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Interannual variability and climatic sensitivity of global wildfire activity...

Publication Type
Journal Name
Advances in Climate Change Research
Publication Date
Page Numbers
1 to 1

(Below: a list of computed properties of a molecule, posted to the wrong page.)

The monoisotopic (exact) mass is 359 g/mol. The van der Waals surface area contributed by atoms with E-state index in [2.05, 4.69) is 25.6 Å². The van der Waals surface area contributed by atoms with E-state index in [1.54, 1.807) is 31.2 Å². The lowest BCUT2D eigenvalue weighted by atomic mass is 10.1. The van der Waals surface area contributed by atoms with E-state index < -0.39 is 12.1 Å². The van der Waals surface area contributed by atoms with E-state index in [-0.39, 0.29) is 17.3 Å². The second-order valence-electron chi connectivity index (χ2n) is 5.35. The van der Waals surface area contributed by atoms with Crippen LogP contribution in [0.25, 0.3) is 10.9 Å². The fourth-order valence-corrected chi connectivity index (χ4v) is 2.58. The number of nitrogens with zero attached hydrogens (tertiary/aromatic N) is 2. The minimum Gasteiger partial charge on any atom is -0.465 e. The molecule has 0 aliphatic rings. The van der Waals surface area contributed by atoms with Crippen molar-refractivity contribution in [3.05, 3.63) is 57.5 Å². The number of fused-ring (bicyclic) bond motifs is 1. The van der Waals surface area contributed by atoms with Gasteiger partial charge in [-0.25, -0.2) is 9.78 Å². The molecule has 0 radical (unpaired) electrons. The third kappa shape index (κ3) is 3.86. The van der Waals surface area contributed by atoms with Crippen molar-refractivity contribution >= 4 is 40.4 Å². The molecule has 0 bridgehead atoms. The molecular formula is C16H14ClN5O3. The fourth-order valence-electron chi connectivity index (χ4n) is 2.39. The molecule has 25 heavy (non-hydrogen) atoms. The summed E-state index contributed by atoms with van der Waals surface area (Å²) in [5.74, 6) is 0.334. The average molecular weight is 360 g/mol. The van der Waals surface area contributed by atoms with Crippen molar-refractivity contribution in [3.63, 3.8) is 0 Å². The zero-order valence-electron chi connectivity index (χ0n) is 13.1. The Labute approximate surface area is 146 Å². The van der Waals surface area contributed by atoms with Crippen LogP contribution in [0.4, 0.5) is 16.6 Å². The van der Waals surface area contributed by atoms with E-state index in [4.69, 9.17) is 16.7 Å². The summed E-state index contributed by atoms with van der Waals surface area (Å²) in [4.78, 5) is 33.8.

Understanding historical wildfire variations and their environmental driving mechanisms is key to predicting and mitigating wildfires. However, current knowledge of climatic responses and regional contributions to the interannual variability (IAV) of global burned area remains limited. Using recent satellite-derived wildfire products and simulations from version v1.0 of the land component of the U.S. Department of Energy's Energy Exascale Earth System Model (E3SM land model [ELM] v1) driven by three different climate forcings, we investigated the burned area IAV and its climatic sensitivity globally and across nine biomes from 1997 to 2018. We found that 1) the ELM simulations generally agreed with the satellite observations in terms of the burned area IAV magnitudes, regional contributions, and covariations with climate factors, confirming the robustness of the ELM to the usage of different climate forcing sources; 2) tropical savannas, tropical forests, and semi-arid grasslands near deserts were primary contributors to the global burned area IAV, collectively accounting for 71.7%–99.7% of the global wildfire IAV estimated by both the satellite observations and ELM simulations; 3) precipitation was a major fire suppressing factor and dominated the global and regional burned area IAVs, and temperature and shortwave solar radiation were mostly positively related with burned area IAVs; and 4) noticeable local discrepancies between the ELM and remote-sensing results occurred in semi-arid grasslands, croplands, boreal forests, and wetlands, likely caused by uncertainties in the current ELM fire scheme and the imperfectly derived satellite observations. Our findings revealed the spatiotemporal diversity of wildfire variations, regional contributions and climatic responses, and provided new metrics for wildfire modeling, facilitating the wildfire prediction and management.